To load one of these, you just lift up the stirrup here and the barrels tip down. If you keep lifting the stirrup, the extractor pops out to remove the spent cases. You just insert the rounds into the chambers and then close it up. If you’re using .22 Shorts, the manual suggests pushing the extractor back in first so the rounds don’t get caught underneath it.
The High Standard Derringer is substantially smaller than a snub nose revolver but not a whole lot lighter than an aluminum-frame from that era like the Smith & Wesson Airweight or the Colt Cobra. It’s 11.2 ounces loaded which sounds light, but it’s all steel and it’s very dense. It feels like it would make a pretty good hammer in a pinch.
It’s roughly the same size and weight as a .25 Auto from that time period like this Beretta 950. It’s actually a bit longer than the Beretta. With the grip panels it’s not any slimmer. You can remove the grip panels and carry it without them — they don’t serve any functional purpose. There still wouldn’t be much of a size advantage over a pocket semi-auto.
But it does have some other benefits. A lot of those old pocket pistols weren’t very reliable and they actually weren’t necessarily safe to carry with a round chambered or with the hammer cocked. The Derringer might only have two shots, but you can be pretty certain it’s going to fire those two shots when you pull the trigger and not before, even if you drop it. The High Standard had a perceived ballistic advantage, especially the .22 Magnum version, but also with .22 LR. According to some of the prevailing wisdom from that period, .22 LR was considered to be a better self-defense cartridge than .25 ACP or .32 ACP.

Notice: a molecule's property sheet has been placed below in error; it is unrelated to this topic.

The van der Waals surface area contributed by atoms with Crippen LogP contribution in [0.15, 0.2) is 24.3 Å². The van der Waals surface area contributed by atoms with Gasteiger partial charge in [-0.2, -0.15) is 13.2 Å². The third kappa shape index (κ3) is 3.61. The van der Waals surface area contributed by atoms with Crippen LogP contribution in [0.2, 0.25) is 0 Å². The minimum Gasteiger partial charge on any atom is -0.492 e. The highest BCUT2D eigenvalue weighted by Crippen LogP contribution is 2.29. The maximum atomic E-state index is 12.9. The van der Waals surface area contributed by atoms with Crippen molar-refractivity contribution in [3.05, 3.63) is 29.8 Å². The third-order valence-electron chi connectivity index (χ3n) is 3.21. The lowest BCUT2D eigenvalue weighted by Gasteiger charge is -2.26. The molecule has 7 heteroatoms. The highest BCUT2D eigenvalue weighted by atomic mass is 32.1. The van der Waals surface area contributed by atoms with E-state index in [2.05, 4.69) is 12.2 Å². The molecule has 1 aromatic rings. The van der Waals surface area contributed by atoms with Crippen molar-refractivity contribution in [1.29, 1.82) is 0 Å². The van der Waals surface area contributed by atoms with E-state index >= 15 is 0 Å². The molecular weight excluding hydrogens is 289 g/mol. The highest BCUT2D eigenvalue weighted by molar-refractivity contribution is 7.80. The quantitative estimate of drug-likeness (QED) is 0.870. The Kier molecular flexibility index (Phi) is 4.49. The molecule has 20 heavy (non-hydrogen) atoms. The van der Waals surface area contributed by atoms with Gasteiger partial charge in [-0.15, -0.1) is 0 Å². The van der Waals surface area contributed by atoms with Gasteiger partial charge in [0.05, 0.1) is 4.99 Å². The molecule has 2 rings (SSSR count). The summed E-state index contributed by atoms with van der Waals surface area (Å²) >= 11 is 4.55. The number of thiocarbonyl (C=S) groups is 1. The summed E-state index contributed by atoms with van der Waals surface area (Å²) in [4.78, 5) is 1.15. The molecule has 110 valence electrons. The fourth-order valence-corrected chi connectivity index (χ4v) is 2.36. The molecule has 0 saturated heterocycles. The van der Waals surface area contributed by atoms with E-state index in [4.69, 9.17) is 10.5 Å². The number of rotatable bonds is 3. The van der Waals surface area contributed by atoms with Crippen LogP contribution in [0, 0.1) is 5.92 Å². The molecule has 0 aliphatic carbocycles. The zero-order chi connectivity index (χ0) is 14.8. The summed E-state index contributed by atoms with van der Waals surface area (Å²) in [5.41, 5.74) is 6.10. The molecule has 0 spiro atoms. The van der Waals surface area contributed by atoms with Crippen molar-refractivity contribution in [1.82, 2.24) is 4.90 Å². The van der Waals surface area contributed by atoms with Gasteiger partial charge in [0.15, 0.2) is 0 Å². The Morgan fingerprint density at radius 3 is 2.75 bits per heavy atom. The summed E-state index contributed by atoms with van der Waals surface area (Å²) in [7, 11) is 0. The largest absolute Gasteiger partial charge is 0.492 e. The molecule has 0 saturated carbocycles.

The High Standard Derringer was discontinued in 1984 when the company closed down. The rights to the Derringer were acquired by Bellmore Johnson Tool who started making a .38 Special version but that didn’t last very long. The American Derringer Company picked up the design shortly after and they made double action Derringers in a few calibers, but none of them appear to be in current production.
With the dozens of polymer pocket .380s we have on the market today, not many people are interested in a two-shot .22 that’s basically the same size. But when it was in production, the High Standard Derringer was actually very well regarded as a backup gun by those who were considered the self-defense experts of that time.
Our friend and firearms instructor Darryl Bolke was recently telling me that when he was just getting started as a young police officer in the 80s, a lot of the older and more experienced guys he looked up to were carrying High Standard Derringers for backup in a front pants pocket. He told me about one incident where an officer managed to survive a fight with a suspect in an elevator thanks to a High Standard .22 Magnum. That’s about as close quarters as it gets, and I’m sure he was glad he didn’t have to thumb cock that hammer first.